Directors urged the authorities to continue their efforts to strengthen financial stability, building on strong previous progress. They noted the importance of effectively implementing the new supervisory regulations and operationalizing the bank resolution framework. Efforts to increase financial intermediation and credit to the private sector should also continue.

Directors highlighted the need for successful implementation of the National Development Plan to achieve a more diversified and resilient growth. Priorities should focus on enhancing human capital, notably through reductions in gender gaps, backed by effective social and public investment spending; improving the business environment and access to finance; strengthening climate adaptation and resilience; and sustaining efforts to address issues related to AML/CFT, governance, and corruption. Directors noted that efforts on all these fronts are macro‑critical for Angola.

It is expected that the next Article IV consultation with Angola will be held on the standard 12‑month cycle.

[1] Under Article IV of the IMF’s Articles of Agreement, the IMF holds bilateral discussions with members, usually every year. A staff team visits the country, collects economic and financial information, and discusses with officials the country’s economic developments and policies. On return to headquarters, the staff prepares a report, which forms the basis for discussion by the Executive Board.

[2] At the conclusion of the discussion, the Managing Director, as Chairman of the Board, summarizes the views of Executive Directors, and this summary is transmitted to the country’s authorities. An explanation of any qualifiers used in summings up can be found here: http://www.IMF.org/external/np/sec/misc/qualifiers.htm.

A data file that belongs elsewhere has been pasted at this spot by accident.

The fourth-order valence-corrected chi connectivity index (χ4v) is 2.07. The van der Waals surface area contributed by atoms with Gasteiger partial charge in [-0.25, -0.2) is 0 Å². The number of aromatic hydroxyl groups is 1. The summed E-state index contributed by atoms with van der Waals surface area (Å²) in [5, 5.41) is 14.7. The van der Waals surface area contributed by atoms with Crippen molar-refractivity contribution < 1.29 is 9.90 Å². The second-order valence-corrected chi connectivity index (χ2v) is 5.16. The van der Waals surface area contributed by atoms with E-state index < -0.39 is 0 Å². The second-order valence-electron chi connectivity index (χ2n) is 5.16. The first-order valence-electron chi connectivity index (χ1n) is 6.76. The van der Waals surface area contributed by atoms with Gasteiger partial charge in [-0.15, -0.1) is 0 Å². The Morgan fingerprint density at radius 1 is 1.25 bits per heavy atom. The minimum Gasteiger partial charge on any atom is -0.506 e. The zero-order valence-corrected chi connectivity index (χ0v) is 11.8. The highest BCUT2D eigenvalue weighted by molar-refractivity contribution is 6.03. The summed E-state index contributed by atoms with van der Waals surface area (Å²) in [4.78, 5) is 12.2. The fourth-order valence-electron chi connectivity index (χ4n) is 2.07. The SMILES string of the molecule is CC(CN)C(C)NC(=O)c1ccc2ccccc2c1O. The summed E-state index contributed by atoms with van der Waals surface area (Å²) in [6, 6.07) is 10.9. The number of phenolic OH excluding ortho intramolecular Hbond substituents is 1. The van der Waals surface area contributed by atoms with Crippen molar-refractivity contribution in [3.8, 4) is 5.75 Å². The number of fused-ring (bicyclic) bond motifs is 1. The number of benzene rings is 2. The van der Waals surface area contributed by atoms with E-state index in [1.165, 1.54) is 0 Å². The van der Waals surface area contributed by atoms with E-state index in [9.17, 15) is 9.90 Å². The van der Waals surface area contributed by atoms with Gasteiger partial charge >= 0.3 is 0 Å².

Angola: Selected Economic Indicators, 2022-24

Real economy (percent change, except where otherwise indicated)
Real gross domestic product3.00.52.6
Oil sector0.5-6.11.2
Non-oil sector4.22.93.0
Nominal gross domestic product (GDP)20.113.927.7
Oil sector5.85.833.8
Non-oil sector26.416.925.7
GDP deflator16.513.424.5
Non-oil GDP deflator21.413.622.0
Consumer prices (annual average)21.413.622.0
Consumer prices (end of period)13.820.018.0
Gross domestic product (billions of kwanzas)56,76964,67882,591
Oil gross domestic product (billions of kwanzas)15,32216,20621,680
Non-oil gross domestic product (billions of kwanzas)41,44748,47260,911
Gross domestic product (billions of U.S. dollars)122.894.492.4
Gross domestic product per capita (U.S. dollars)3,4392,5662,438
Central government(percent of GDP)
Total revenue23.220.020.8
Of which: Oil-related13.612.112.8
Of which: Non-oil tax7.96.76.7
Total expenditure22.520.118.2
Current expenditure16.416.415.2
Capital spending6.13.83.0
Overall fiscal balance0.7-0.12.6
Non-oil primary fiscal balance-8.5-6.3-4.5
Non-oil primary fiscal balance (percent of non-oil GDP)-11.6-8.4-6.1
Money and credit (end of period, percent change)
Broad money (M2)-1.423.819.1
Percent of GDP20.021.720.3
Velocity (GDP/M2)
Velocity (non-oil GDP/M2)
Credit to the private sector (annual percent change)-4.812.812.7
Balance of payments
Trade balance (percent of GDP)26.723.425.1
Exports of goods, f.o.b. (percent of GDP)40.738.239.6
Of which: Oil and gas exports (percent of GDP)38.735.436.5
Imports of goods, f.o.b. (percent of GDP)14.114.814.6
Terms of trade (percent change)35.2-21.5-2.1
Current account balance (percent of GDP)
Gross international reserves (end of period, millions of U.S. dollars)14,66114,73315,141
Gross international reserves (months of next year’s imports)
Exchange rate
Official exchange rate (average, kwanzas per U.S. dollar)462
Official exchange rate (end of period, kwanzas per U.S. dollar)504
Public debt (percent of GDP)
Public sector debt (gross)164.884.569.5
Of which: Central Government debt60.578.165.6
Oil and gas production (millions of barrels per day)1.2501.2051.241
Oil and gas exports (billions of U.S. dollars)47.533.433.7
Angola oil price (average, U.S. dollars per barrel)100.381.078.7
Brent oil price (average, U.S. dollars per barrel)99.082.780.1
Sources: Angolan authorities; and IMF staff estimates and projections.
Includes debt of the Central Government, external debt of state oil company Sonangol and state airline company TAAG, and guaranteed debt.

SOURCE : https://www.imf.org/en/News/Articles/2024/03/09/pr2481-imf-executive-board-concludes-2023-article-iv-consultation-with-angola